Good striking training day on Wednesday with Chris and I.
We started off with lots of fist-pushing, where you press your fist into the other person. That gives you feedback on whether your strike would have any strength and/or penetration into the other person, due to body positioning. It lets you know if you are in a power position or not, and if you are in a position where might actually hurt yourself.
If you’re aligned you will move the other person, and if not, you won’t. Simple, but effective training.
After that, we ramped up the velocity to actually strike each other. This is very important for both the hitter and… “hit-tee.” Again, as the striker, you are given feedback on how well you’re doing, but perhaps even more importantly, you’re learning to be struck, and not phased. As I explained to Chris, there are a couple of points here that bear thinking about.
1) There is actual physiological toughening occurring when you’re being struck repeatedly. But that’s not nearly as important as preparing the nervous system to take physical shocks. As a wrestler, and more importantly, a football player (American-style), you learn to take impact to the body as just part of the game. Impact occurs in every play, and it doesn’t stop you. Watch a football game sometime and you’ll see this.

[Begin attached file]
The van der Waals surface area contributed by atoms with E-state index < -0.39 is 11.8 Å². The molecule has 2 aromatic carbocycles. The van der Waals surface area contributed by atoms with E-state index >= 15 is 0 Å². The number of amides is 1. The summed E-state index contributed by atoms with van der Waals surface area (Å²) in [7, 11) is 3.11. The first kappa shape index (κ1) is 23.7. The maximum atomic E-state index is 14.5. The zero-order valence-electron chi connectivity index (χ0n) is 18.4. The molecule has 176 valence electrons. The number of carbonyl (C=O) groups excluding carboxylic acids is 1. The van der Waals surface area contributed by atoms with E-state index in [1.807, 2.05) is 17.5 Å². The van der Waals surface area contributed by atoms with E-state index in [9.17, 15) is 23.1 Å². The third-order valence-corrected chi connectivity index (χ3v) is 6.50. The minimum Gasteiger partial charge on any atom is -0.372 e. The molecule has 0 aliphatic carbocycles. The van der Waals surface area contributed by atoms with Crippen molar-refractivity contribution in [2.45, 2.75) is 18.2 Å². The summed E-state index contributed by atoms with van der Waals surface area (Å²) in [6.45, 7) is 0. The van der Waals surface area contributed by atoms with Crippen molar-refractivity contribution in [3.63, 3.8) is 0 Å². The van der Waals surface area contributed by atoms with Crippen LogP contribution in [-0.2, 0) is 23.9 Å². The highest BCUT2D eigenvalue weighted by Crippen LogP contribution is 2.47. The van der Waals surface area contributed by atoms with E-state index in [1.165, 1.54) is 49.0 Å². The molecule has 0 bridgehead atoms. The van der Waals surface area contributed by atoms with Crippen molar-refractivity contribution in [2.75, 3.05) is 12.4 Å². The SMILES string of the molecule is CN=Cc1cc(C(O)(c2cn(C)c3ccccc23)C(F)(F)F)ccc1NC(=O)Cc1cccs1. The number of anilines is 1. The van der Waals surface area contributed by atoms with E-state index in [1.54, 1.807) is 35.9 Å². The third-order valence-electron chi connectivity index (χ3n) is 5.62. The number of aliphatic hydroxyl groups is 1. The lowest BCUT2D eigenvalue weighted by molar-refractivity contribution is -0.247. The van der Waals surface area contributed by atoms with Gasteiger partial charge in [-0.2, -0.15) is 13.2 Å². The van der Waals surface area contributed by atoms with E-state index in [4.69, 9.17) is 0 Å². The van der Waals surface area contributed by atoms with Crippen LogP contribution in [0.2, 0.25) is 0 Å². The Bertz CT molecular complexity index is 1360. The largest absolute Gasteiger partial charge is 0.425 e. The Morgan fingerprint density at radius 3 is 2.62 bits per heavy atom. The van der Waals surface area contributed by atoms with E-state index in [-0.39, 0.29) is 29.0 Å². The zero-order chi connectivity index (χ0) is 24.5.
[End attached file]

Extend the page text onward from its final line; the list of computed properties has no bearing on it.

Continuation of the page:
2) You have to de-personalize the hits, as in a football game. Once you stop taking impacts personally, you will fare much better, though I would almost say that it’s harder than with say, football. Your ego wants to take this personally, because it is a personal, one-on-one hit from someone. But the moment you see it as just a physical act of nature (“this thing just happens,” without emotional context) then you don’t have to have any emotional response such as anger or embarrassment or “why is this happening to me” type feeling sorry for yourself, then you don’t actually feel attacked and can easily shrug it off.
The problem comes when you mirror aggression or whatever, instead of projecting a strong confident frame. If you take it personally, you will project aggression or fear or some other destructive emotion, which will feed into the other person and create a feedback loop that ends in destruction for the both of you.
Instead, smile, laugh and literally shrug it off and not only will you do better handling the strike, you may de-escalate the whole confrontation.
Here’s a pic of a pressure-point that Chris was pressing on at one point in the practice. I call it a “badge of honor.” 🙂